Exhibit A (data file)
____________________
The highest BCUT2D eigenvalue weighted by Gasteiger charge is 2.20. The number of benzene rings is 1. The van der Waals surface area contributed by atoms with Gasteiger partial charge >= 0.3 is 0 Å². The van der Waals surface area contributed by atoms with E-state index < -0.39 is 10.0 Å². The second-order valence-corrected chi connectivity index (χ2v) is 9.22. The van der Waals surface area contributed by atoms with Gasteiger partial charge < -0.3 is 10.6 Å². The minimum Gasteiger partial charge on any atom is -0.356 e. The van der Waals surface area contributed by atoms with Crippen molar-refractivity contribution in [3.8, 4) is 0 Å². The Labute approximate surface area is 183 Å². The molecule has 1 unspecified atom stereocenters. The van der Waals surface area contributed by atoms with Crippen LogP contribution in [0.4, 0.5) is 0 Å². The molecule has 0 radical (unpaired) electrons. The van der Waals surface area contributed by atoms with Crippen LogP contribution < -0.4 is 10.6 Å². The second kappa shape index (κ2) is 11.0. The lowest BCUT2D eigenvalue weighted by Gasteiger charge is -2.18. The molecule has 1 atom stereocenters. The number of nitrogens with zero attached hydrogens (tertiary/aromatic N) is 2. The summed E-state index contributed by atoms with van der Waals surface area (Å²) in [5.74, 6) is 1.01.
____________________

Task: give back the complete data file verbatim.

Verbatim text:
The highest BCUT2D eigenvalue weighted by Gasteiger charge is 2.20. The number of benzene rings is 1. The van der Waals surface area contributed by atoms with Gasteiger partial charge >= 0.3 is 0 Å². The van der Waals surface area contributed by atoms with E-state index < -0.39 is 10.0 Å². The second-order valence-corrected chi connectivity index (χ2v) is 9.22. The van der Waals surface area contributed by atoms with Gasteiger partial charge < -0.3 is 10.6 Å². The minimum Gasteiger partial charge on any atom is -0.356 e. The van der Waals surface area contributed by atoms with Crippen molar-refractivity contribution in [3.8, 4) is 0 Å². The Labute approximate surface area is 183 Å². The molecule has 1 unspecified atom stereocenters. The van der Waals surface area contributed by atoms with Crippen LogP contribution in [0.4, 0.5) is 0 Å². The molecule has 0 radical (unpaired) electrons. The van der Waals surface area contributed by atoms with Crippen LogP contribution < -0.4 is 10.6 Å². The second kappa shape index (κ2) is 11.0. The lowest BCUT2D eigenvalue weighted by Gasteiger charge is -2.18. The molecule has 1 atom stereocenters. The number of nitrogens with zero attached hydrogens (tertiary/aromatic N) is 2. The summed E-state index contributed by atoms with van der Waals surface area (Å²) in [5.74, 6) is 1.01.